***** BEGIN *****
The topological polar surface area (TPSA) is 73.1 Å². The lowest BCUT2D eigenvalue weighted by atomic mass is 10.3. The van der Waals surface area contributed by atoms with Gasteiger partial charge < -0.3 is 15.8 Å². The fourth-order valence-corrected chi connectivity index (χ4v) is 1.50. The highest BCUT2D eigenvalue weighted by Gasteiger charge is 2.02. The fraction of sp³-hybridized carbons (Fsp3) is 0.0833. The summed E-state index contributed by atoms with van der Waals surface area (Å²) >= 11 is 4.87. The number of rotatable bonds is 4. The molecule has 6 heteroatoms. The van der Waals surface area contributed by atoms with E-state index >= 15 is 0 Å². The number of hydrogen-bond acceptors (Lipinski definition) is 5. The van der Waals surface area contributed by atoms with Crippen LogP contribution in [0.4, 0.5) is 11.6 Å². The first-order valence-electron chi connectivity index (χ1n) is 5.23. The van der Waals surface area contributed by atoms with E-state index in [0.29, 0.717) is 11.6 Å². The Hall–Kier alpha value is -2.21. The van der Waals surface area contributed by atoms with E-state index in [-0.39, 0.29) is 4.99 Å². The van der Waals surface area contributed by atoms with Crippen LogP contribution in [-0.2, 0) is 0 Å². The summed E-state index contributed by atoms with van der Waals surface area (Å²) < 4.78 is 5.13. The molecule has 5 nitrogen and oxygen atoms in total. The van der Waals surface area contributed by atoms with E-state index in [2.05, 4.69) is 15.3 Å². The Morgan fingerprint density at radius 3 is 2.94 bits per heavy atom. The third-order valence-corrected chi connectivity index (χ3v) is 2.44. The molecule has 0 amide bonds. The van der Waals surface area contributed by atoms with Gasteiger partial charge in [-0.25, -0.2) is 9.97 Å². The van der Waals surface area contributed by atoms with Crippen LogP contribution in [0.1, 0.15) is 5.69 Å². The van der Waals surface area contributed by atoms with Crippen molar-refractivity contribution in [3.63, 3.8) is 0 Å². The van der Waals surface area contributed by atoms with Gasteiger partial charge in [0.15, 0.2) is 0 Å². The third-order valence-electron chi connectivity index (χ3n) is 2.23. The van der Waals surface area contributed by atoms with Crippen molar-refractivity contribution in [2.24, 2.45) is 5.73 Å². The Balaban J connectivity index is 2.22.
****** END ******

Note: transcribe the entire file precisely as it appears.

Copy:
The topological polar surface area (TPSA) is 73.1 Å². The lowest BCUT2D eigenvalue weighted by atomic mass is 10.3. The van der Waals surface area contributed by atoms with Gasteiger partial charge < -0.3 is 15.8 Å². The fourth-order valence-corrected chi connectivity index (χ4v) is 1.50. The highest BCUT2D eigenvalue weighted by Gasteiger charge is 2.02. The fraction of sp³-hybridized carbons (Fsp3) is 0.0833. The summed E-state index contributed by atoms with van der Waals surface area (Å²) >= 11 is 4.87. The number of rotatable bonds is 4. The molecule has 6 heteroatoms. The van der Waals surface area contributed by atoms with E-state index >= 15 is 0 Å². The number of hydrogen-bond acceptors (Lipinski definition) is 5. The van der Waals surface area contributed by atoms with Crippen LogP contribution in [0.4, 0.5) is 11.6 Å². The first-order valence-electron chi connectivity index (χ1n) is 5.23. The van der Waals surface area contributed by atoms with E-state index in [0.29, 0.717) is 11.6 Å². The Hall–Kier alpha value is -2.21. The van der Waals surface area contributed by atoms with E-state index in [-0.39, 0.29) is 4.99 Å². The van der Waals surface area contributed by atoms with Crippen LogP contribution in [-0.2, 0) is 0 Å². The summed E-state index contributed by atoms with van der Waals surface area (Å²) < 4.78 is 5.13. The molecule has 5 nitrogen and oxygen atoms in total. The van der Waals surface area contributed by atoms with E-state index in [2.05, 4.69) is 15.3 Å². The Morgan fingerprint density at radius 3 is 2.94 bits per heavy atom. The third-order valence-corrected chi connectivity index (χ3v) is 2.44. The molecule has 0 amide bonds. The van der Waals surface area contributed by atoms with Gasteiger partial charge in [-0.25, -0.2) is 9.97 Å². The van der Waals surface area contributed by atoms with Crippen LogP contribution in [0.1, 0.15) is 5.69 Å². The van der Waals surface area contributed by atoms with Crippen molar-refractivity contribution in [3.63, 3.8) is 0 Å². The van der Waals surface area contributed by atoms with Gasteiger partial charge in [0.15, 0.2) is 0 Å². The third-order valence-electron chi connectivity index (χ3n) is 2.23. The van der Waals surface area contributed by atoms with Crippen molar-refractivity contribution in [2.24, 2.45) is 5.73 Å². The Balaban J connectivity index is 2.22.